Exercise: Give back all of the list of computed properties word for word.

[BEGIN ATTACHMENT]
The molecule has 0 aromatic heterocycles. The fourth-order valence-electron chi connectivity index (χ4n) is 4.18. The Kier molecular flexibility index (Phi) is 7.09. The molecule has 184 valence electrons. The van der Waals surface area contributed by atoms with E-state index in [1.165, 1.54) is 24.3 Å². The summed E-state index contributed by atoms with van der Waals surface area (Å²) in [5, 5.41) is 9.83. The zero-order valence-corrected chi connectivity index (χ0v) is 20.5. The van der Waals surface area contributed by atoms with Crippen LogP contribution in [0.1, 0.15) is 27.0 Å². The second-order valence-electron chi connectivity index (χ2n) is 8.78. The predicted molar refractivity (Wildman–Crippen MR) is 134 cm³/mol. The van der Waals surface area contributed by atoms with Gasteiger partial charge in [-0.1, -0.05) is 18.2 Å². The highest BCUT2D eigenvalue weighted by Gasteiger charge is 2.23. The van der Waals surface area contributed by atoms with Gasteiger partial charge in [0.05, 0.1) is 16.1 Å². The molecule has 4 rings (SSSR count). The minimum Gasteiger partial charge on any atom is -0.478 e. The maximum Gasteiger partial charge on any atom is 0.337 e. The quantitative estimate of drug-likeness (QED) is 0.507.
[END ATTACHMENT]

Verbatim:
The molecule has 0 aromatic heterocycles. The fourth-order valence-electron chi connectivity index (χ4n) is 4.18. The Kier molecular flexibility index (Phi) is 7.09. The molecule has 184 valence electrons. The van der Waals surface area contributed by atoms with E-state index in [1.165, 1.54) is 24.3 Å². The summed E-state index contributed by atoms with van der Waals surface area (Å²) in [5, 5.41) is 9.83. The zero-order valence-corrected chi connectivity index (χ0v) is 20.5. The van der Waals surface area contributed by atoms with Crippen LogP contribution in [0.1, 0.15) is 27.0 Å². The second-order valence-electron chi connectivity index (χ2n) is 8.78. The predicted molar refractivity (Wildman–Crippen MR) is 134 cm³/mol. The van der Waals surface area contributed by atoms with Gasteiger partial charge in [-0.1, -0.05) is 18.2 Å². The highest BCUT2D eigenvalue weighted by Gasteiger charge is 2.23. The van der Waals surface area contributed by atoms with Gasteiger partial charge in [0.05, 0.1) is 16.1 Å². The molecule has 4 rings (SSSR count). The minimum Gasteiger partial charge on any atom is -0.478 e. The maximum Gasteiger partial charge on any atom is 0.337 e. The quantitative estimate of drug-likeness (QED) is 0.507.